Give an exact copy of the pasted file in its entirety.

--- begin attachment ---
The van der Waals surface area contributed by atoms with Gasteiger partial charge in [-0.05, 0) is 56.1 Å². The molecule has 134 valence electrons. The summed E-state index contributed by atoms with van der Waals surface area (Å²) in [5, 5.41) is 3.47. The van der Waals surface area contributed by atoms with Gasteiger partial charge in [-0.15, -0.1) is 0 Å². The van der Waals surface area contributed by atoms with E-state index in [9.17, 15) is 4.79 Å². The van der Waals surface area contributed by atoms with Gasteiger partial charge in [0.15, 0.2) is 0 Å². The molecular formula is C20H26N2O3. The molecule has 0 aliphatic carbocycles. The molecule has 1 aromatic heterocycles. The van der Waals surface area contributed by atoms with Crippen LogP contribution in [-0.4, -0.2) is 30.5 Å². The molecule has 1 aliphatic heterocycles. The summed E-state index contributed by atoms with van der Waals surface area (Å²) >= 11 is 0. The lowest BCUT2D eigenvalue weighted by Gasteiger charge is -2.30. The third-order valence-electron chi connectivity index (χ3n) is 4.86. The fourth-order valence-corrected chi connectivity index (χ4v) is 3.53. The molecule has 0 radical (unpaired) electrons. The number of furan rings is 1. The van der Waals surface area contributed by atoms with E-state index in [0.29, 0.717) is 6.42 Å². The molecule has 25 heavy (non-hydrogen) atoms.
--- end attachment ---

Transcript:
The van der Waals surface area contributed by atoms with Gasteiger partial charge in [-0.05, 0) is 56.1 Å². The molecule has 134 valence electrons. The summed E-state index contributed by atoms with van der Waals surface area (Å²) in [5, 5.41) is 3.47. The van der Waals surface area contributed by atoms with Gasteiger partial charge in [-0.15, -0.1) is 0 Å². The van der Waals surface area contributed by atoms with E-state index in [9.17, 15) is 4.79 Å². The van der Waals surface area contributed by atoms with Gasteiger partial charge in [0.15, 0.2) is 0 Å². The molecular formula is C20H26N2O3. The molecule has 0 aliphatic carbocycles. The molecule has 1 aromatic heterocycles. The van der Waals surface area contributed by atoms with Crippen LogP contribution in [-0.4, -0.2) is 30.5 Å². The molecule has 1 aliphatic heterocycles. The summed E-state index contributed by atoms with van der Waals surface area (Å²) >= 11 is 0. The lowest BCUT2D eigenvalue weighted by Gasteiger charge is -2.30. The third-order valence-electron chi connectivity index (χ3n) is 4.86. The fourth-order valence-corrected chi connectivity index (χ4v) is 3.53. The molecule has 0 radical (unpaired) electrons. The number of furan rings is 1. The van der Waals surface area contributed by atoms with E-state index in [0.29, 0.717) is 6.42 Å². The molecule has 25 heavy (non-hydrogen) atoms.